Jupiter Media Metrix-NetRatings Call Off Merger
In a joint statement, the two companies said they mutually agreed to call off the merger after "extensive discussions with the staff" of the Federal Trade Commission. The companies said FTC staff indicated they "would strongly recommend" that the FTC challenge the merger.
The FTC would not confirm that it had discussed opposition to the merger with NetRatings or Jupiter Media Metrix.
"The commission does not comment on investigations in progress," said FTC spokesman Mitchell Katz. "In fact, we have not even confirmed publicly if we are looking into that deal."
NetRatings said last October that it planned to acquire ratings rival Jupiter Media Metrix for about $71.2 million. The agreement required that 30 percent to 50 percent of the deal be paid in cash. NetRatings also agreed to lend Jupiter up to $25 million under a secured credit facility that Jupiter would use to replace a standby letter of credit that it has with chairman Tod Johnson.
The transaction, which was expected to close in the first quarter, called for Jupiter stockholders to receive 0.1490 NetRatings shares or $1.95 in cash for each of their Jupiter shares, whichever was more.
Both companies said it was the loan and security agreements that the FTC was not happy with.
"The FTC staff has indicated that it would strongly recommend that the FTC challenge the loan and security agreement that the companies entered into in conjunction with the acquisition agreement," the companies said in a joint statement. "The FTC staff also rejected alternative loan structures proposed by the companies."
Neither company will have to pay a breakup fee.
Jupiter Media Metrix said in a statement that the company plans to form a committee to explore future options and that it has retained investment banker Robertson Stephens Inc.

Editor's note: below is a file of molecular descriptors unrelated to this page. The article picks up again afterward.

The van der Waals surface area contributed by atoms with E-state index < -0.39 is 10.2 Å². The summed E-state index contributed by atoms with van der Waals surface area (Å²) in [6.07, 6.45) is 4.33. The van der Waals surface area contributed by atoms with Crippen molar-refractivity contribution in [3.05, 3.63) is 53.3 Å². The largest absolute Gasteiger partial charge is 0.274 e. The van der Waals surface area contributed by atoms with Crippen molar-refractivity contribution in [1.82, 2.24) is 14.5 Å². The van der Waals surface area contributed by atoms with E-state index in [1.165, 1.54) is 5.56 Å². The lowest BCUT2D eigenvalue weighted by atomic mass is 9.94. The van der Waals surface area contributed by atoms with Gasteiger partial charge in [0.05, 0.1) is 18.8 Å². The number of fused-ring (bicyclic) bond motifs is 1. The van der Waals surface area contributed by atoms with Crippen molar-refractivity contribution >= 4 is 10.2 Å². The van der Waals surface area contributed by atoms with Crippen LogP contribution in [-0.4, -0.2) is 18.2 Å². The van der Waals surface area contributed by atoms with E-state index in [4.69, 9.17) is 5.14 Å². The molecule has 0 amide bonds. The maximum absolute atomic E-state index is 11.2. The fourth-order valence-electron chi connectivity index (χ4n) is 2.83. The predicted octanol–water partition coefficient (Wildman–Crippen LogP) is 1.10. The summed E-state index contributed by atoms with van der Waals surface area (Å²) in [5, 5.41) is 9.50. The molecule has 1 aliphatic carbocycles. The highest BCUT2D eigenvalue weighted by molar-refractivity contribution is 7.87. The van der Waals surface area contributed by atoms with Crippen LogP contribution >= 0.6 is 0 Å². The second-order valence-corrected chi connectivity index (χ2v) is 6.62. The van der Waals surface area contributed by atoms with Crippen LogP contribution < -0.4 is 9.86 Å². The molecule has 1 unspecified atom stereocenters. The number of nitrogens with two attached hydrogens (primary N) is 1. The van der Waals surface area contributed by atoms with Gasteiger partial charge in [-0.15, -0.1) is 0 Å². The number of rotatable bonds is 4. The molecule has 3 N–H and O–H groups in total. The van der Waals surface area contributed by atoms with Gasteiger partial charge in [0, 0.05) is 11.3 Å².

Interestingly, Jupiter Media Metrix in January reinstated its patent lawsuit against NetRatings. The lawsuit not only seeks a permanent injunction precluding NetRatings from using the patent for computer tracking, but also monetary damages.
Susan Hickey, a spokeswoman at Jupiter Media Metrix, said reinstating the lawsuit was a way for the company to protect itself if the merger was not completed.
"As part of the merger agreement, the two companies agreed to put the patent litigation 'on hold,'" she said earlier this month. "On Jan. 18 we announced that while we intend to continue our work to close the merger, we were also restarting the patent litigation to protect our position should we need to litigate in August. When the merger is completed, of course, we will terminate the litigation."
The trial is scheduled to begin Oct. 28, Jupiter Media Metrix said.
Meanwhile, NetRatings has a strategic relationship with television audience measurement firm Nielsen Media Research and market information research provider ACNielsen. NetRatings also said that it plans to buy the 80.1 percent of ACNielsen eRatings.com that it does not already own, for about $16.4 million. ACNielsen eRatings.com is an Internet audience measurement firm with operations outside the United States. That deal was contingent upon the closing of the Jupiter Media Metrix deal. NetRatings said it does not know if it will go through with that deal now.
Separately, NetRatings also said yesterday that it would eliminate 20 positions, or about 15 percent of its workforce, and discontinue its AdSpectrum and eCommercePulse services. The move is expected to save the company $6 million to $8 million in the first quarter.